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I've been using Ubuntu for about five years now, and I still can't make it suspend when I want to. It's quite irritating that I can program up a storm, hack the machine in numerous other ways, and yet, and yet when I try to make it suspend or debug suspend, I fail miserably.

I need help.

Where do I begin to find the problem? What do I do to fix it? I'm placing a bounty on this, because I've literally lost hours of my life to this problem, and leaving my computer on ALL the time is terrible.

The symptoms:

  • Pressing suspend brings my computer to a state where it has a blinking cursor, the fans are running, it seems that the HD has turned off (I think), and I can't do anything to bring it back from this state (short of a hard reboot).
  • Possibly related: My fans stay on even after a shutdown, and even then, I have to press the power button for five seconds before I can start it up again.
  • I don't know what logs to look at to debug the problem, and I imagine they'd get nuked on reboot anyway.

Please, please help. This drives me completely nuts, and I've been living with it for over a year.

share|improve this question
Have you had any luck with this? I'm personally stuck initializing the graphics hardware. I could probably program my way out of it given enough time... but it would be much smoother to have some method for getting to the problem directly. – Henrik Jan 31 '11 at 19:28
Yeah no luck. Apparently there's no method to debugging suspend, which is a bit shocking. – mlissner Feb 4 '11 at 6:00
How are you suspending? Are you running, from the command line pm-suspend? Are you using a suspend key on your keyboard? Are you making a call to acpi (e.g. /etc/acpi/ or /etc/acpi/ – M. Tibbits Feb 4 '11 at 15:58
I'm just trying to use the very basic suspend button in the application menu. I think this just calls pm-suspend, right? I've tried other things too, but nothing has worked yet. – mlissner Feb 7 '11 at 1:32


  • Biggest problem is graphics hardware
  • try suspend without restricted devices (nvidia, fglrx)
  • kernel doesn't know how to handle graphical devices
  • BIOS knows how to restore graphics state
    • via 16 bit segmented mode, C000:xxxx contains the visible 64k video ROM.
    • starting execution at C000:0003, normally re-POSTs the video BIOS (/usr/sbin/vbetool post)
      • more difficult in 64bit mode, since 16bit calls need to be emulated.
      • some memory is in 3-4G range, which requires remapping when emulating to avoid hitting the kernel which is mapped in the same space. o video BIOS may have paged POST code out of C000 window o nvidia BIOS rewrites ROM to just return to stop re-POSTing try suspend from console (via /etc/acpi/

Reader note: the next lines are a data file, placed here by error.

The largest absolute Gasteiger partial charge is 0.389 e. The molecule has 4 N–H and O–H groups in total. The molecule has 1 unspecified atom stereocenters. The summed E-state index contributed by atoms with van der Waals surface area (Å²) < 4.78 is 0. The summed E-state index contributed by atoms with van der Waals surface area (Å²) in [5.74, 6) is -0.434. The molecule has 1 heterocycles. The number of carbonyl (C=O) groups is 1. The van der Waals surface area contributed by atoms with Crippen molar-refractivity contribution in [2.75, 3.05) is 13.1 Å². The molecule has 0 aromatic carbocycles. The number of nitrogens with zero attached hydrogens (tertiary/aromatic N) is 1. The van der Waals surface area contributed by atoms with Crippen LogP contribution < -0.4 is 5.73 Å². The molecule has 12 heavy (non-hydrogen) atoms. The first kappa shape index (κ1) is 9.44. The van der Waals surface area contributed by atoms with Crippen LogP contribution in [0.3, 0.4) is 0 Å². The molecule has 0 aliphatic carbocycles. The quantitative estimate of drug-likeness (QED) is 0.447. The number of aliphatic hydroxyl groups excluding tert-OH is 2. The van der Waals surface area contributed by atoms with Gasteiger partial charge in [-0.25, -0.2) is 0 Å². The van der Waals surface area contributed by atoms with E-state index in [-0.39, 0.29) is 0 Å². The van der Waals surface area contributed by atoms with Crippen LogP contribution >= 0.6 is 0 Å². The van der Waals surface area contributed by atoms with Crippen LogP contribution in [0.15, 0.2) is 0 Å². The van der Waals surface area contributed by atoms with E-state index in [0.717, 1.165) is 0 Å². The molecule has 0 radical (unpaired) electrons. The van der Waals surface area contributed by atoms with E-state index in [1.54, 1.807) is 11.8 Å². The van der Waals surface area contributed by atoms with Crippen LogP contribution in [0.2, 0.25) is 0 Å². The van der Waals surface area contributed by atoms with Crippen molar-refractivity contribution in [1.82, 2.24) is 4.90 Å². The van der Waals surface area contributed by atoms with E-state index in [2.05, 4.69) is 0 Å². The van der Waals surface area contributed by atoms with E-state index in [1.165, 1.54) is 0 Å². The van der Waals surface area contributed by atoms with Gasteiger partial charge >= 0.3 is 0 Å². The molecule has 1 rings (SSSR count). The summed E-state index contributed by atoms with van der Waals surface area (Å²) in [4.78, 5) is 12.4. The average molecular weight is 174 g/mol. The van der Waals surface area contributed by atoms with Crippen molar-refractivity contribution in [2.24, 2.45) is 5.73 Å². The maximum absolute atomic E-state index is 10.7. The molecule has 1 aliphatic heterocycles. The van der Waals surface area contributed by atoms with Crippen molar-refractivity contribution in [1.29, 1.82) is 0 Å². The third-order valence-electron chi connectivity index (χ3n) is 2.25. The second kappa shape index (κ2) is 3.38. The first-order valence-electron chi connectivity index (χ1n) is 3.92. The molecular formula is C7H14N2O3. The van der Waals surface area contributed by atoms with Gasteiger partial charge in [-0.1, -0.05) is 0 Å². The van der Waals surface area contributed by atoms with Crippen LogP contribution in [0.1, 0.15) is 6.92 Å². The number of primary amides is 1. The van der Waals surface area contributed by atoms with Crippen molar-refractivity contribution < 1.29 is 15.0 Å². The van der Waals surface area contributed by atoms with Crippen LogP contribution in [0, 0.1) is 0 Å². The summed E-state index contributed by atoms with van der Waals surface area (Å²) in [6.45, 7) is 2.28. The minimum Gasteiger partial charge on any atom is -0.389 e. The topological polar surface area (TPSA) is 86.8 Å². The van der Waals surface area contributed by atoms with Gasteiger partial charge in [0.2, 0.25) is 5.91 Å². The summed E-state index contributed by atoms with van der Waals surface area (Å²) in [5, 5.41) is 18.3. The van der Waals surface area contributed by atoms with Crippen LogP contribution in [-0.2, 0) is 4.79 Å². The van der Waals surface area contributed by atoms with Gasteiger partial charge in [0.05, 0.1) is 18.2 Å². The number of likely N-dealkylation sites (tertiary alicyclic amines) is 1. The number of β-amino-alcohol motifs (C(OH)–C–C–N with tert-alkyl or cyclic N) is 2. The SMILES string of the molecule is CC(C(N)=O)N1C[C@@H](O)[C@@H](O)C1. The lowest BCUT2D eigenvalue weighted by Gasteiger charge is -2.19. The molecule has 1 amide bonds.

• make sure you're logged out of Xorg (or run with "force" argument)
    • if the video BIOS isn't left in a sane state, returning to Xorg may hang the hardware
    • tests capslock on resume (if no capslock, kernel hung)
    • if backlight doesn't come back on, video BIOS probably didn't reinitialize
    • if screen is blank, but has a backlight, try hitting enter or switching between virtual terminals
    • try in single-user mode (via appending "single" to the grub kernel boot options)
    • for details on actions, try bash -x /etc/acpi/ >/root/sleep.log 2>&1
    • look at dmidecode information that matches settings in /usr/share/acpi-support/*.config
    • if single-user mode console suspend or resume fails
    • PM trace (echo "1" > /sys/power/pm_trace) which will write device hashes to the system timer
    • attempt to suspend
    • after the failure, on reboot, examine the dmesg output for "device hash" entries to track down the device that hung the system during resume.
    • aware that this will reset the system clock, and fsck will freak out ("has gone without a fsck for 31337 days"). consider tune2fs -c 0 /dev/your/filesystems.
share|improve this answer
How do I turn off restricted devices? – Owen Feb 29 at 2:42

You can find a lot of guidelines/advices here and here.

From your description, it sounds as if your ACPI is not working properly, or the kernel drivers are preventing a full suspend. The second link shows how to deal with that kind of problem.

share|improve this answer
I read these over, but they stop short of actually useful information for my problem. Need more help, and better particulars. I've created a bounty for this question. – mlissner Jan 29 '11 at 23:33
Bad answer - just links. The point of the Stack*-sites is to provide a go-to place for all questions, not to send users on an endless goose-chase or say 'just f* google it'. Please insert your answer into the question and update it according to mlissner's comment. – Henrik Jan 30 '11 at 0:05

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